Polysomnography recordings were obtained through a computerized system (BrainNet BNT; LYNX Tecnologia Eletrônica, Rio de Janeiro, Brazil). Sleep stages were recorded in periods of 30 s, according to the criteria established by Rechtschaffen and Kales (1968). The following polysomnographic parameters were evaluated: total sleep time (TST, min), sleep onset latency (min), rapid eye movement (REM) onset latency (min), wake after sleep onset (min), wake after sleep onset index (h), apnea index (h), hypopnea index (h), respiratory disturbance index (RDI, h), sleep efficiency (%), stage 1 sleep (%), stage 2 sleep (%), stage 3 sleep (%), REM (%), lowest saturation (%), and baseline saturation (%).
All I can say is that evening, I had a great dinner (pizza!) and sat on the couch watching TV in a state of genuine contentment. I actually remember thinking to myself while watching an episode of The Office, “holy crap, that CBD must’ve really actually worked.” I experienced no side effects whatsoever, and I went to bed that night and had a genuinely good sleep.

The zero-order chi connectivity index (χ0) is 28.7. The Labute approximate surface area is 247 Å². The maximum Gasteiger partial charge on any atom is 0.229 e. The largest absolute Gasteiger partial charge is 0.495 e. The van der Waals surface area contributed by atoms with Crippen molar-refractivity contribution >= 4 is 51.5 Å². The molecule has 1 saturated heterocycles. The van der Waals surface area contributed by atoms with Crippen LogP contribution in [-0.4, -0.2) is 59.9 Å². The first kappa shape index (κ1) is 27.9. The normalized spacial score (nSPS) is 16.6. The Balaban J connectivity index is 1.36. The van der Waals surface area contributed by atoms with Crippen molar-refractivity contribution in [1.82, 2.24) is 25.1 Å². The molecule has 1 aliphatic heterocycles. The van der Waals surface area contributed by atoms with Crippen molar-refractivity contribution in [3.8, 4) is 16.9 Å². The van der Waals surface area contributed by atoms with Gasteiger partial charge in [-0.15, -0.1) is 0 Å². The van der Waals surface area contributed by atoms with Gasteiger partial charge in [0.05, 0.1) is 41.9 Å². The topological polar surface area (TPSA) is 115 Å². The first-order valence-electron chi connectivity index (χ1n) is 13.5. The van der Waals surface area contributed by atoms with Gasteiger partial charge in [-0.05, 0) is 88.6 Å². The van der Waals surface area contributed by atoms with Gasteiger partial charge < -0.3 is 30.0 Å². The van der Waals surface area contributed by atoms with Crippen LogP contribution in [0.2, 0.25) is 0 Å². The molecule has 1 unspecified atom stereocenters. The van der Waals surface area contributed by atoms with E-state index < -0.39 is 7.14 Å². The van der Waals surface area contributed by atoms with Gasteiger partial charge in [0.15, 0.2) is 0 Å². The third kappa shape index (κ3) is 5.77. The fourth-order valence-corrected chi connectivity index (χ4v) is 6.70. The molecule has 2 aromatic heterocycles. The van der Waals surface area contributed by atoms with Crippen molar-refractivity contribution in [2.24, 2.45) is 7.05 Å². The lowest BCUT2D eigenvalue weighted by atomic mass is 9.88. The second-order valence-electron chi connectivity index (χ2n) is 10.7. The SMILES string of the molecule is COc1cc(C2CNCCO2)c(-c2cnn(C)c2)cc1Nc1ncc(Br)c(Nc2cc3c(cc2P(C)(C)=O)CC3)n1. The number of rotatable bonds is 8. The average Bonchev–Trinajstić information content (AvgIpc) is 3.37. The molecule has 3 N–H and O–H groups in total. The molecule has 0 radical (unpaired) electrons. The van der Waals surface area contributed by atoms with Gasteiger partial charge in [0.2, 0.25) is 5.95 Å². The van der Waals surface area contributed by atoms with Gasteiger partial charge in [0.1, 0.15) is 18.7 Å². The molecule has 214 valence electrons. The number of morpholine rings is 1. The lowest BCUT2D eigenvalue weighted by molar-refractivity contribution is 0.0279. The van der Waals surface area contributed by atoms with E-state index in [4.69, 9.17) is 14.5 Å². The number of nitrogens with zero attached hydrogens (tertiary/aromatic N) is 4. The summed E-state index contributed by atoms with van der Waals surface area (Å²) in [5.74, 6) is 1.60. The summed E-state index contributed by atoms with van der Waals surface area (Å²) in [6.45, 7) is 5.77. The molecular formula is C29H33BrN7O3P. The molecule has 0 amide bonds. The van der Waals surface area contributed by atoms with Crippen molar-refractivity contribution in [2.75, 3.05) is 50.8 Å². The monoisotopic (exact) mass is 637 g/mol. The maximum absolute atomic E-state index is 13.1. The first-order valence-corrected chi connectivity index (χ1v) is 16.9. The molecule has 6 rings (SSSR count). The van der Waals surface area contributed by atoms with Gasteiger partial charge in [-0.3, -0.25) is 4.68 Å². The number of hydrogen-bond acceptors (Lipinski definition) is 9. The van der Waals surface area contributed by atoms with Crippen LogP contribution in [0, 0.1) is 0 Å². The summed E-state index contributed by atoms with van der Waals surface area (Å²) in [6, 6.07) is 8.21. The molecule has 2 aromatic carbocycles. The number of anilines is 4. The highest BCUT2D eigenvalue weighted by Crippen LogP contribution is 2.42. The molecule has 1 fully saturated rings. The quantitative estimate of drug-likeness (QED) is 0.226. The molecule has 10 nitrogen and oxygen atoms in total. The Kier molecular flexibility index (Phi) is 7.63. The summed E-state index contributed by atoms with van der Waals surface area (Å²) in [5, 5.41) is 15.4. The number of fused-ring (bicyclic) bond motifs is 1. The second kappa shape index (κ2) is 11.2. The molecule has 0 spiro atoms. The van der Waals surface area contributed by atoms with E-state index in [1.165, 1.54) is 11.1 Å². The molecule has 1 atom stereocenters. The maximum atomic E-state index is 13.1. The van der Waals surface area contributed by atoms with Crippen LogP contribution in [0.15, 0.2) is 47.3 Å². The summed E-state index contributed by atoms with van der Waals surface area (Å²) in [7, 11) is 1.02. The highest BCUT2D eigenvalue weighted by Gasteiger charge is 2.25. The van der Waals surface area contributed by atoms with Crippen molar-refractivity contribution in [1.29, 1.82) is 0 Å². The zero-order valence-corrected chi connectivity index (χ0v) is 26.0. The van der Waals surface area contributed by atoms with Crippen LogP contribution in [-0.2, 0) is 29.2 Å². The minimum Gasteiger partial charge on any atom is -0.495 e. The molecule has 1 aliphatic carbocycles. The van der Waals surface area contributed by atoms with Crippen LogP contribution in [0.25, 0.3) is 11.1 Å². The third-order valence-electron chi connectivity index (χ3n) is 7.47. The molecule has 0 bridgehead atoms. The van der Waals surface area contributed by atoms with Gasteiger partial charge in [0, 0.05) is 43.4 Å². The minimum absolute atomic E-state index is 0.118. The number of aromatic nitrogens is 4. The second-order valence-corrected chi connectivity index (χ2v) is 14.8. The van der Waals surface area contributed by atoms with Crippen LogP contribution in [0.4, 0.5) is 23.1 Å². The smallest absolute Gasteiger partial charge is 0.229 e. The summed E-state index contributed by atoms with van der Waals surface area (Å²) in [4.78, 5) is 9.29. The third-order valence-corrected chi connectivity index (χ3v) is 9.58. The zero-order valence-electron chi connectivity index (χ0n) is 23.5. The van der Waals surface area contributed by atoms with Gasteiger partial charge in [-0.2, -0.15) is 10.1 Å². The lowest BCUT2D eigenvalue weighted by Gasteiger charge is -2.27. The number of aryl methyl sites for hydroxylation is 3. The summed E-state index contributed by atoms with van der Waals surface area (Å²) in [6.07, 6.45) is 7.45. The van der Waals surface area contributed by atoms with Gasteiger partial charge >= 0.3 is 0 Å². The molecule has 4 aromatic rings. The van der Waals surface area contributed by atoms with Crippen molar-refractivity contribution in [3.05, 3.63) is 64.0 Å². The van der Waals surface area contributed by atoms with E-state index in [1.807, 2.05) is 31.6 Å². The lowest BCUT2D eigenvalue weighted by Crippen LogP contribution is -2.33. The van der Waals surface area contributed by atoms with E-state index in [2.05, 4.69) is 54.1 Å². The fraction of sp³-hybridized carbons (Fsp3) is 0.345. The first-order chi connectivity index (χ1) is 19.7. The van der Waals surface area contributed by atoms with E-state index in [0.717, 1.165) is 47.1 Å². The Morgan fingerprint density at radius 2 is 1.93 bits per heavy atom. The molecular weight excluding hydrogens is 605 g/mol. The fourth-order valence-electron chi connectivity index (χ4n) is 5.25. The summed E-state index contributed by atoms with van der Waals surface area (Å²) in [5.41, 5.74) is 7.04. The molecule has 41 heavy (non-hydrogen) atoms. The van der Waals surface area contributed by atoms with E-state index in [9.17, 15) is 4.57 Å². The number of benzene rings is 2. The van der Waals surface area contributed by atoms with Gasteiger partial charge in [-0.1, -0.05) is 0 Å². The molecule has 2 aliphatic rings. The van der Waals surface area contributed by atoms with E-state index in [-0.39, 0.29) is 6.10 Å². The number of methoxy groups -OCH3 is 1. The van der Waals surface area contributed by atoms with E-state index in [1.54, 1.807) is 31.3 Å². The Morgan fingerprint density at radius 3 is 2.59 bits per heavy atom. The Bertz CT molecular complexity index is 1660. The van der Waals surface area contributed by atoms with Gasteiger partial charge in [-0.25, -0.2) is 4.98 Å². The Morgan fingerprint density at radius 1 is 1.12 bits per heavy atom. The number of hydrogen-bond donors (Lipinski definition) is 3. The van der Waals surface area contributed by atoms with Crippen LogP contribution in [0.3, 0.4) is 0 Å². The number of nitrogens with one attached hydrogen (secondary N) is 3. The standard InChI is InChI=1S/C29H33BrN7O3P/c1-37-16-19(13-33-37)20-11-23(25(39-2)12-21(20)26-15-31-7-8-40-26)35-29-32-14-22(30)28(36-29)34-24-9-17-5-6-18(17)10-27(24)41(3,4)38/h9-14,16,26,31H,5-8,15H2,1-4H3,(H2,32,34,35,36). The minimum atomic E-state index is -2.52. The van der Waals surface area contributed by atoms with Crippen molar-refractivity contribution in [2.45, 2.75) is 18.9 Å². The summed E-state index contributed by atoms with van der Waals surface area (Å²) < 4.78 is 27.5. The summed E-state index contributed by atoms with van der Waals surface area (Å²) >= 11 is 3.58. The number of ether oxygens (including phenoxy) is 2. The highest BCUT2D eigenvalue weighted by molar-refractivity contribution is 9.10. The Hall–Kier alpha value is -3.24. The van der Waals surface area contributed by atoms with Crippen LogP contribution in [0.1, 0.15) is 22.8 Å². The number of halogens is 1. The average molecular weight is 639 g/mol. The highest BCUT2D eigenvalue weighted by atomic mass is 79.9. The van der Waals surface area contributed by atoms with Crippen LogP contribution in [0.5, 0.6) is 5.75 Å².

The equivalency factor is not designed to compare the effects of cannabis oil to dried cannabis, or provide dosage information. For many patients, consuming cannabis orally will produce much stronger effects than inhaling it. For example, when considering a product that has an equivalency factor of 12ml of oil to 1 gram of dried cannabis, and a patient who usually consumes 1 gram of dried product a day, this patient will likely use less than 12 ml of oil per day. Even for patients who have previous experience of using cannabis oil, it is recommend that you start with a low dose and go slow.
"It's important to know that the research in this area is in its infancy, partly because we haven't really understood much about CBD until relatively recently," said Marcel Bonn-Miller, an adjunct assistant professor at the University of Pennsylvania Perelman School of Medicine. He pointed out that the classification of marijuana as a Schedule 1 drug by the DEA makes it difficult to get material to use in laboratory studies. Schedule 1 drugs have a high potential for abuse, according to the DEA, and are illegal under federal law.